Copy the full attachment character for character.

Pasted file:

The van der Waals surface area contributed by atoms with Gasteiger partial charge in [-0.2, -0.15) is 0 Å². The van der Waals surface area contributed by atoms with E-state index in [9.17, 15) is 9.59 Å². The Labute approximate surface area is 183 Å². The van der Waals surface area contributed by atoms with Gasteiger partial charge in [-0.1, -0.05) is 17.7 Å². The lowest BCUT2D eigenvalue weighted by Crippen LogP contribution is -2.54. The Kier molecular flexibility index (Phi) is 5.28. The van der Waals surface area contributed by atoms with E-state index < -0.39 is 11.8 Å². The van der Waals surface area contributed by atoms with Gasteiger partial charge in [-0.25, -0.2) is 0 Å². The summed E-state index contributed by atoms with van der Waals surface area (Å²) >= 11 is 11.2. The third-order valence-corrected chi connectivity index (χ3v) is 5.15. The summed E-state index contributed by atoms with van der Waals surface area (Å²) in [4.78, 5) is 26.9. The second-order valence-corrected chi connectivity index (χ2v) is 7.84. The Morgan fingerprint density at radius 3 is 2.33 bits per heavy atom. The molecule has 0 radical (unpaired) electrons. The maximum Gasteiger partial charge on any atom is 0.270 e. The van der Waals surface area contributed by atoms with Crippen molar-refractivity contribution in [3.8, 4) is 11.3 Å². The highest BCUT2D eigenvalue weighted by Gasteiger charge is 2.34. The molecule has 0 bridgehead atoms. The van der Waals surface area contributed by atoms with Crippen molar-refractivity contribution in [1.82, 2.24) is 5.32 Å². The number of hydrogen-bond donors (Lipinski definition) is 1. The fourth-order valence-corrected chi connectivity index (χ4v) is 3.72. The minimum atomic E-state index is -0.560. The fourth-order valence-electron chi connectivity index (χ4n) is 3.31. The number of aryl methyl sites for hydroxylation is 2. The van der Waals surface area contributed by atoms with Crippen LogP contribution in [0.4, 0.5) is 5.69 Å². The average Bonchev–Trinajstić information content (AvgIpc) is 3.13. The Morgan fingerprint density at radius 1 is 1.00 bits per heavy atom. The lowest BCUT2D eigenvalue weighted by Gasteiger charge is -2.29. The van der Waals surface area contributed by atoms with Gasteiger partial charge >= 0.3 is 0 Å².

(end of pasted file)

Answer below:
The van der Waals surface area contributed by atoms with Gasteiger partial charge in [-0.2, -0.15) is 0 Å². The van der Waals surface area contributed by atoms with E-state index in [9.17, 15) is 9.59 Å². The Labute approximate surface area is 183 Å². The van der Waals surface area contributed by atoms with Gasteiger partial charge in [-0.1, -0.05) is 17.7 Å². The lowest BCUT2D eigenvalue weighted by Crippen LogP contribution is -2.54. The Kier molecular flexibility index (Phi) is 5.28. The van der Waals surface area contributed by atoms with E-state index < -0.39 is 11.8 Å². The van der Waals surface area contributed by atoms with Gasteiger partial charge in [-0.25, -0.2) is 0 Å². The summed E-state index contributed by atoms with van der Waals surface area (Å²) >= 11 is 11.2. The third-order valence-corrected chi connectivity index (χ3v) is 5.15. The summed E-state index contributed by atoms with van der Waals surface area (Å²) in [4.78, 5) is 26.9. The second-order valence-corrected chi connectivity index (χ2v) is 7.84. The Morgan fingerprint density at radius 3 is 2.33 bits per heavy atom. The molecule has 0 radical (unpaired) electrons. The maximum Gasteiger partial charge on any atom is 0.270 e. The van der Waals surface area contributed by atoms with Crippen molar-refractivity contribution in [3.8, 4) is 11.3 Å². The highest BCUT2D eigenvalue weighted by Gasteiger charge is 2.34. The molecule has 0 bridgehead atoms. The van der Waals surface area contributed by atoms with Crippen molar-refractivity contribution in [1.82, 2.24) is 5.32 Å². The number of hydrogen-bond donors (Lipinski definition) is 1. The fourth-order valence-corrected chi connectivity index (χ4v) is 3.72. The minimum atomic E-state index is -0.560. The fourth-order valence-electron chi connectivity index (χ4n) is 3.31. The number of aryl methyl sites for hydroxylation is 2. The van der Waals surface area contributed by atoms with Crippen LogP contribution in [0.4, 0.5) is 5.69 Å². The average Bonchev–Trinajstić information content (AvgIpc) is 3.13. The Morgan fingerprint density at radius 1 is 1.00 bits per heavy atom. The lowest BCUT2D eigenvalue weighted by Gasteiger charge is -2.29. The van der Waals surface area contributed by atoms with Gasteiger partial charge >= 0.3 is 0 Å².